Comebacks attempted and completed: the Madness 2013 kept its word
A spot of ESPN America, appearing during nearly all timeouts, recalls us all the meanings the word “madness” can have. Taking basketball into consideration, we can define with “madness” all those situations in which the ball simply seems to go into the basket because this is what must happen. The best expression of this “madness” lays in impossible (well, nearly) comebacks and in buzzer-beaters. The 2013 March Madness, in regard of its name, gave us a lot of moments like the one we have just mentioned.
Sometimes the comeback seems to take place, but it extinguishes at its best moment. It happened in one of the earliest game of the tournament, the one between Memphis and Saint Mary’s. The Tigers, which were the favourites, led the game from the beginning, but then they saw their 9-point lead vanish in the last three minutes. Petrulis scored a basket for a 2-point game and fate seemed definitely on Gaels’ side when Memphis turned the ball over on a throw-in. The final shot of Dellavedova, though, hit only the rim. Madness, in this case, left the building in the very moment when it was needed to make history.
Sometimes the comeback is successful because of will and fear. We had an example in the second round, when Davidson seemed to complete an incredible upset over Marquette. The #14 seed in the East, thanks to an outstanding performance by Jake Cohen (12 points in the second half) was about to win the game against the #3 seed. They had a 6-point lead with only one minute left to play. Then, Vander Blue and Jamil Wilson gave Marquette hope from downtown. The Wildcats were trembling with fear and they turned the ball over in a horrible way. The same Vander Blue scored the layup which gave the victory to Marquette. A comeback which was completed because of the will to go on in order to avoid entering history on its wrong side.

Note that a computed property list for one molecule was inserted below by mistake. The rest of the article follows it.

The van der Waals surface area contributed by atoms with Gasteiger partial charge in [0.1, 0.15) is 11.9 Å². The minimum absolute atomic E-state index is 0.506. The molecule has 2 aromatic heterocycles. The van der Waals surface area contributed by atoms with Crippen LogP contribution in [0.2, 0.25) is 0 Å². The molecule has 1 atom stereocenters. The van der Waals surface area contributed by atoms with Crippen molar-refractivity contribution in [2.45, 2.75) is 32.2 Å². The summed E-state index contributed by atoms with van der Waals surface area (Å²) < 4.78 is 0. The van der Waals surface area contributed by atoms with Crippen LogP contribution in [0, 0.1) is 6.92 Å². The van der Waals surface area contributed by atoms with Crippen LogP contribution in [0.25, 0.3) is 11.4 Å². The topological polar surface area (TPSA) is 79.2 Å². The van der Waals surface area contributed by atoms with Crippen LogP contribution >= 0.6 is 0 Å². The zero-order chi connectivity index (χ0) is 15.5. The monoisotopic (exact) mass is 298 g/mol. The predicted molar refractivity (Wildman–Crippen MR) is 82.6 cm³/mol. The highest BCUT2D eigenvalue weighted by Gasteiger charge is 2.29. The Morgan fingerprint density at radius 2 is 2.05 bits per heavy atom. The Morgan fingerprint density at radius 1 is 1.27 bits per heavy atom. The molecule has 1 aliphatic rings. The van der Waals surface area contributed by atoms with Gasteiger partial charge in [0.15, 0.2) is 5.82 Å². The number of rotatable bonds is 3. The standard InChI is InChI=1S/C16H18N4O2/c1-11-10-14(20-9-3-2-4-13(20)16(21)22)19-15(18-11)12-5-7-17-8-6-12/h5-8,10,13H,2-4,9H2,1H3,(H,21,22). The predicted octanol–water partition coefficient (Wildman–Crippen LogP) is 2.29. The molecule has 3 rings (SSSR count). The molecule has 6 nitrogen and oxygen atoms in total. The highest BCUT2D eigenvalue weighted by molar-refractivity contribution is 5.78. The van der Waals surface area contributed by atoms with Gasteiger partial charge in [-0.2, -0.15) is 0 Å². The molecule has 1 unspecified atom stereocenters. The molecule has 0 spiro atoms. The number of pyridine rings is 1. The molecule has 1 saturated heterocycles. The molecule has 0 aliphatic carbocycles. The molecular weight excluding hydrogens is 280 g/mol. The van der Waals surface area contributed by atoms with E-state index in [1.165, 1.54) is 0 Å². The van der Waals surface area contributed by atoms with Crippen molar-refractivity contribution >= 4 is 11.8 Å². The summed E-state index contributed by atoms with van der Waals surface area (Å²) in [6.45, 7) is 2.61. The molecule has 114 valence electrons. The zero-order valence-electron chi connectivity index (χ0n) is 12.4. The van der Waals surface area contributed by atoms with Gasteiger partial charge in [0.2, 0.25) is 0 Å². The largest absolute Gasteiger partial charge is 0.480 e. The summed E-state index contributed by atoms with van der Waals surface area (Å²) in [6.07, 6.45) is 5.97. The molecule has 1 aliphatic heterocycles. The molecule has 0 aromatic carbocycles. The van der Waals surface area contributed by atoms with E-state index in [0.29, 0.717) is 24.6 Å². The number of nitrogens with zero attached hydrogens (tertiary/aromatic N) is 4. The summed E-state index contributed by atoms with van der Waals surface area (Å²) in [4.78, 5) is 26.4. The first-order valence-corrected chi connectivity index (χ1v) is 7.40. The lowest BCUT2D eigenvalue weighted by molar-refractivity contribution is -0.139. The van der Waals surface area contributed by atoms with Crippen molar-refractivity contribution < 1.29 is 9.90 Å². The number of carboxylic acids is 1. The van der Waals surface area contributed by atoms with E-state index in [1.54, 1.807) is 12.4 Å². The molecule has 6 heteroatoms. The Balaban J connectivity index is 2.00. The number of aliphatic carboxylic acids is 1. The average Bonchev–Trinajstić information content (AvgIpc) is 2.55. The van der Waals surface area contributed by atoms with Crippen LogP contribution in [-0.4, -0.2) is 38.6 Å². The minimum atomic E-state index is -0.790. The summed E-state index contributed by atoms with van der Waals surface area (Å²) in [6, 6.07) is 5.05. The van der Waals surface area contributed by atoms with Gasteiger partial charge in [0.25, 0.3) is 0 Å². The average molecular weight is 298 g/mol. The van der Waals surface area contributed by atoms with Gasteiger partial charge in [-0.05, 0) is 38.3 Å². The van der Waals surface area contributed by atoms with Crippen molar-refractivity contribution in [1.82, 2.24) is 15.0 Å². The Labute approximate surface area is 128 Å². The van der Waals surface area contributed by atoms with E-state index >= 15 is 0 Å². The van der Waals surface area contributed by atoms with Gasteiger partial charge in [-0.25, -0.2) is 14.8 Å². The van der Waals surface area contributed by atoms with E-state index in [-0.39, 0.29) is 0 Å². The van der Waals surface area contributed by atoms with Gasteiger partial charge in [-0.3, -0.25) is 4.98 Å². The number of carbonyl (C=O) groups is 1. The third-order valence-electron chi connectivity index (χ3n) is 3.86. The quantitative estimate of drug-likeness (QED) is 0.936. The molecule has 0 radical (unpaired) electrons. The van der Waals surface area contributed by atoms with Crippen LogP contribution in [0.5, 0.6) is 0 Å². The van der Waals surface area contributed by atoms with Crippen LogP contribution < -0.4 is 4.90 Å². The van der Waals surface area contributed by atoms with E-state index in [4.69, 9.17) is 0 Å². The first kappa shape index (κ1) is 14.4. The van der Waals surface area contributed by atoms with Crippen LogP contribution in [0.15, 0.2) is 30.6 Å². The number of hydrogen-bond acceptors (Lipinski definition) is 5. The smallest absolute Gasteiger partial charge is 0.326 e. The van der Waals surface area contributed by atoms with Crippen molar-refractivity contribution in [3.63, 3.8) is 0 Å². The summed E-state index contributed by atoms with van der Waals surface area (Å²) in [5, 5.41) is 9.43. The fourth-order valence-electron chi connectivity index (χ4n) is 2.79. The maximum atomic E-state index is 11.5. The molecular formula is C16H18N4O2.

Sometimes an extraordinary lightness seems to push you to the feat. The most expressing team of this category, to tell the truth, was on the other side of the comeback in the third round. Ohio State had indeed wasted a double-digit lead over Iowa State, trailing with 2′ left to play. No problem: Craft tied the game at the line, then he buried the game-winning three at the buzzer. In the Sweet 16, Ohio State was in control again, then Arizona tied the game with an “and one” with 21” left. But the Buckeyes seemed to feel good at the buzzer: this time it was LaQuinton Ross who knocked down the game-winning three pointer.
Sometimes you manage to recover just in time, avoiding to fall. Ohio State is one more time the right team to explain this sentence, even if defeated, this time. Elite Eight, Buckeyes vs. Wichita State. The Shockers had a 13-point lead at halftime, which became a 20-point lead with 12′ to play. Then, the Buckeyes made their first break, one more time with Ross. Wichita State looked like unable even to shoot. Thanks to four consecutive turnovers by the Shockers, Ohio State went on to make it a 3-point game. But suddendly Tekele Cotton saved the day for Wichita State, with the long distance shot which stopped the Buckeyes’ comeback. He managed to stop the car just one inch before the fall. Wichita State came back to the Final Four after 48 years.
Sometimes, basketball itself help you to reach the top. This strange feature can affect games’ result in an unbelievable way and it had its most acknowledged role in the Sweet Sixteen game between Michigan and Kansas. Trey Burke had 0 points and he was shooting 0/4 from the field at halftime. No one could have imagined that, when the game ended, he would have been treated like a hero. Michigan was down by 10 with 2′ left in the game, but then the Wolverines came back with two baskets of Robinson and a three pointer by Burke. In the last possession of the game, Burke shot an incredible 30-footer with his defender all over him. Nothing but net. The Michigan point guard led his team to overtime and scored 5 quick points in that timespan. Then, McGary and Robinson made the rest. That is a match which will remain in Madness’ history. Waiting to see how much “Madness” will these Final Four give us.